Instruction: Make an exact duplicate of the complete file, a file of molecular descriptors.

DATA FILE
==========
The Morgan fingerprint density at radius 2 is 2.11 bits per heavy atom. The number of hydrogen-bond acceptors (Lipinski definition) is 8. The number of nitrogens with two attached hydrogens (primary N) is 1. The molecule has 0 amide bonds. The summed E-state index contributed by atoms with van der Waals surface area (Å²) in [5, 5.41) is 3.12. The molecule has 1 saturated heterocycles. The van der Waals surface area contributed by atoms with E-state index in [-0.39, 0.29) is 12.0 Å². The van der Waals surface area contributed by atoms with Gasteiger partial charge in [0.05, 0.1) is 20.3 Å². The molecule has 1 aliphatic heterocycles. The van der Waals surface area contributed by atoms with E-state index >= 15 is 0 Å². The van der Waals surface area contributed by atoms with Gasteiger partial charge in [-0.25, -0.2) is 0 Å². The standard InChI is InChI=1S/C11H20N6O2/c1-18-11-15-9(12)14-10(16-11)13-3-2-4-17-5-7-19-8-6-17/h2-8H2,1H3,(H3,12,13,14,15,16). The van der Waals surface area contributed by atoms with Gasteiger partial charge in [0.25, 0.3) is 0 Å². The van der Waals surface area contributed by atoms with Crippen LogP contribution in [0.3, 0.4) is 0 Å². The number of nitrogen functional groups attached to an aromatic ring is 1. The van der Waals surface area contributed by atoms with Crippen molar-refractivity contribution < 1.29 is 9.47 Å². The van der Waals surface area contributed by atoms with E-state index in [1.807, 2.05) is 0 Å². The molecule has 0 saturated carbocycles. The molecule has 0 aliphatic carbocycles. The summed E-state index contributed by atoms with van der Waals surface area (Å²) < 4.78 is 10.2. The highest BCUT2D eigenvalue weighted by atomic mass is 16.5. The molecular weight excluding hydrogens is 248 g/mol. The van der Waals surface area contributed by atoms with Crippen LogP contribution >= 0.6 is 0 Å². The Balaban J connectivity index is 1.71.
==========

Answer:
The Morgan fingerprint density at radius 2 is 2.11 bits per heavy atom. The number of hydrogen-bond acceptors (Lipinski definition) is 8. The number of nitrogens with two attached hydrogens (primary N) is 1. The molecule has 0 amide bonds. The summed E-state index contributed by atoms with van der Waals surface area (Å²) in [5, 5.41) is 3.12. The molecule has 1 saturated heterocycles. The van der Waals surface area contributed by atoms with E-state index in [-0.39, 0.29) is 12.0 Å². The van der Waals surface area contributed by atoms with Gasteiger partial charge in [0.05, 0.1) is 20.3 Å². The molecule has 1 aliphatic heterocycles. The van der Waals surface area contributed by atoms with E-state index >= 15 is 0 Å². The van der Waals surface area contributed by atoms with Gasteiger partial charge in [-0.25, -0.2) is 0 Å². The standard InChI is InChI=1S/C11H20N6O2/c1-18-11-15-9(12)14-10(16-11)13-3-2-4-17-5-7-19-8-6-17/h2-8H2,1H3,(H3,12,13,14,15,16). The van der Waals surface area contributed by atoms with Gasteiger partial charge in [0.25, 0.3) is 0 Å². The van der Waals surface area contributed by atoms with Crippen LogP contribution in [0.3, 0.4) is 0 Å². The number of nitrogen functional groups attached to an aromatic ring is 1. The van der Waals surface area contributed by atoms with Crippen molar-refractivity contribution < 1.29 is 9.47 Å². The van der Waals surface area contributed by atoms with E-state index in [1.807, 2.05) is 0 Å². The molecule has 0 saturated carbocycles. The molecule has 0 aliphatic carbocycles. The summed E-state index contributed by atoms with van der Waals surface area (Å²) < 4.78 is 10.2. The highest BCUT2D eigenvalue weighted by atomic mass is 16.5. The molecular weight excluding hydrogens is 248 g/mol. The van der Waals surface area contributed by atoms with Crippen LogP contribution >= 0.6 is 0 Å². The Balaban J connectivity index is 1.71.